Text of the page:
God Bless Texas
The Lonestar state currently faces a humanitarian crisis of the worst kind, with millions of citizens without electricity and water in freezing conditions. The response from state and local leadership has been, with a few exceptions, abysmal.
Governor Greg Abbott appeared on a national news show and blamed the situation on renewable energy.
A local mayor (Colorado City, TX) posted on Facebook, “If you are sitting at home in the cold because you have no power and are waiting for someone to come rescue you because your lazy (sic) is direct result of your raising! Only the strong will survive and the weak will parish (sic).” He resigned the same day and deleted the post.
Former governor and Energy Secretary Rick Perry said that Texans would go longer without power to keep the federal government “out of their business.”
And junior senator, Ted Cruz, took a family trip to Cancun and returned the next day when it was clear that the optics were bad.
Crises are won when leaders rise above and put the good of others before their own self-interests. Four lessons are learned here.
Crisis Management Lessons Learned in Texas
1 – Address the problem and the human suffering first and do the “why did this happen” after people are safe.
- National media will ask this and you can address it at a high level, but the focus should be on the people and getting basic human services restored. You can announce a major review, but it is cold-hearted to point fingers and make political arguments before focusing on rectifying the problem. It is not the time to score partisan points.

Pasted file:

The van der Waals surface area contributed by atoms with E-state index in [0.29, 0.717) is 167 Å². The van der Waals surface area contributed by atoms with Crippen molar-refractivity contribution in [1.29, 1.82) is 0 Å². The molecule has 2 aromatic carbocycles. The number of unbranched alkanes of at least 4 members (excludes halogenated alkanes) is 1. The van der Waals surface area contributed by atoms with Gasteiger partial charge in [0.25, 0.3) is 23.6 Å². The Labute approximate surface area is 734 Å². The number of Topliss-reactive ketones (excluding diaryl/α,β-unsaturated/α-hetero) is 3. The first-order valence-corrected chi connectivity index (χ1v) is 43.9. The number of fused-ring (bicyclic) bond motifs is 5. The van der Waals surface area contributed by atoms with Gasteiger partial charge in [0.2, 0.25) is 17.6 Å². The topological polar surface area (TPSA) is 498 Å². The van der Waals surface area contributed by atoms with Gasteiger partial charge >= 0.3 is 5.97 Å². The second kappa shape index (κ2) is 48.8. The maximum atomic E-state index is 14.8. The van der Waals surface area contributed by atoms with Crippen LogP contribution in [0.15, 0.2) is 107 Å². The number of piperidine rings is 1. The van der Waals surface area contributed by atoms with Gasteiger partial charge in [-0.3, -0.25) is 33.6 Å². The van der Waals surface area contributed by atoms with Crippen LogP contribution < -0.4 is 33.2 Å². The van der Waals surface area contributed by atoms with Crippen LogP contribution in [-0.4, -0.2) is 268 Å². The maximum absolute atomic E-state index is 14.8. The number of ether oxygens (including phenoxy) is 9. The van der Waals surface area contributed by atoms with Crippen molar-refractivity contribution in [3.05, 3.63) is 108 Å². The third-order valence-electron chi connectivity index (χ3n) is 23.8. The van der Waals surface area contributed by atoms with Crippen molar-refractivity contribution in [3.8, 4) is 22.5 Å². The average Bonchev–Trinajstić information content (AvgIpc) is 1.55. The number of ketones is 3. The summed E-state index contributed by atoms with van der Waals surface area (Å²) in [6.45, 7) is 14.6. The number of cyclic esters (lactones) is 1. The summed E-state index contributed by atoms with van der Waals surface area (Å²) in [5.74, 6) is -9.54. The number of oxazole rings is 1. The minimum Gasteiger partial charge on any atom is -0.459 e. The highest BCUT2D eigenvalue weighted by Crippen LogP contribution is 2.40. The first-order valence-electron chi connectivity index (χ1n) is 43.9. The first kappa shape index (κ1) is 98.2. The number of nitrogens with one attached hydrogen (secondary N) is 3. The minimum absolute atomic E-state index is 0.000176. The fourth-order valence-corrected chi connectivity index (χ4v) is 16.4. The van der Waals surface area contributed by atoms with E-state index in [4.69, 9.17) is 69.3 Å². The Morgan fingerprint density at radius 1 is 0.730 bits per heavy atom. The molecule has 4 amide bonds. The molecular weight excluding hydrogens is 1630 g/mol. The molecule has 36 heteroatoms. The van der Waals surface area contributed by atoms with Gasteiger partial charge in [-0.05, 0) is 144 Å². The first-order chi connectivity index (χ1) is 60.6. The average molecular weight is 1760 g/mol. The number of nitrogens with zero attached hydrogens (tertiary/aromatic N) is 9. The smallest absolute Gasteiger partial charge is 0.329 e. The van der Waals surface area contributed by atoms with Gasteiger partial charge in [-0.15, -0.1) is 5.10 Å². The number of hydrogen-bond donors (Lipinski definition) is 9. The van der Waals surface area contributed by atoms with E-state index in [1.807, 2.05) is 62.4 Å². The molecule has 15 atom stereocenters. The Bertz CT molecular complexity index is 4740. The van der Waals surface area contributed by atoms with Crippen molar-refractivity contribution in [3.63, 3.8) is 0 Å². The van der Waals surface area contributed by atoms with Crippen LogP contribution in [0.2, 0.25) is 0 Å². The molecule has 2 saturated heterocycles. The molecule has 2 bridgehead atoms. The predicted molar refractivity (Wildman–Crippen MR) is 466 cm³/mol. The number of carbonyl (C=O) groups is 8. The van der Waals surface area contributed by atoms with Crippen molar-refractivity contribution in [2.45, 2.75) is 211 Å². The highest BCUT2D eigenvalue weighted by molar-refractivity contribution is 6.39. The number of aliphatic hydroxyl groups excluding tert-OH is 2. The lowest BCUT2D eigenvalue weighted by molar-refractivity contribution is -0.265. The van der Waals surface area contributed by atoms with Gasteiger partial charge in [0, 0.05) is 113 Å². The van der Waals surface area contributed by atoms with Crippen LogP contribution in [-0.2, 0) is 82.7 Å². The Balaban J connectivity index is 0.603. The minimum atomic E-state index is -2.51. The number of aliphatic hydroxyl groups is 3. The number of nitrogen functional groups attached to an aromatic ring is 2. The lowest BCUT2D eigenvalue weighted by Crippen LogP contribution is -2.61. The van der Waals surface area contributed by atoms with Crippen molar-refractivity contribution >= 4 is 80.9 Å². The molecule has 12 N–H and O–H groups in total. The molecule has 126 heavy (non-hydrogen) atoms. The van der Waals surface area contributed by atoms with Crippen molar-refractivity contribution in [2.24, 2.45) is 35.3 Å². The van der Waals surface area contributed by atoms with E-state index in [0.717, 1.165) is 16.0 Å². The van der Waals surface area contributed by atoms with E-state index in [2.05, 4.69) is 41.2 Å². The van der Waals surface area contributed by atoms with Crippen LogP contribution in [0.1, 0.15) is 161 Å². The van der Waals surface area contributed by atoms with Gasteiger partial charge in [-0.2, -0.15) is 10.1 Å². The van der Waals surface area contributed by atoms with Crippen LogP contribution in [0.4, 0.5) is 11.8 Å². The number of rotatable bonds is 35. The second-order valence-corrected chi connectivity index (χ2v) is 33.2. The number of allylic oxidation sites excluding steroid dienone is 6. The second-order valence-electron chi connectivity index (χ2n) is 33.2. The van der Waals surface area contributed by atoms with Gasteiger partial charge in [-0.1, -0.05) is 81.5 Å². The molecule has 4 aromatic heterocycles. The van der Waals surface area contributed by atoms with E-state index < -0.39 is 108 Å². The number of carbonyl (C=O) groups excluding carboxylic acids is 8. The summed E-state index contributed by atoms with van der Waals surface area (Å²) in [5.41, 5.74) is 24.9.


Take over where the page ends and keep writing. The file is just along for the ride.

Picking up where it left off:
2 – Tempers get short in a crisis.
- People are demanding and have, at times, unrealistic expectations. Vent to your spouse or significant other, stay off your email, and especially social media.
3 – Speak for yourself; don’t speak for me.
- Texas may be bigger and better and love to stand alone, but when people are freezing, they will take a hand or a generator from Washington, DC.
4 – Because you can, doesn’t mean you should.
- While Ted Cruz may not have had official responsibilities and his children probably did want to leave their cold home, the optics of an ironic trip to Mexico are worse than bad. Would it not have been a teachable moment, as well as a photo opportunity, for the family to distribute water at a Red Cross facility or to deliver blankets to a warming facility?
The higher you climb, the harder you fall.
This one hurts. During the early days of the pandemic, Andrew Cuomo was America’s governor. I wrote on this blog about his exceptional communications to his state, the country and the world.
Issues around how he handled nursing home deaths in the state are threatening his reputation and his governorship.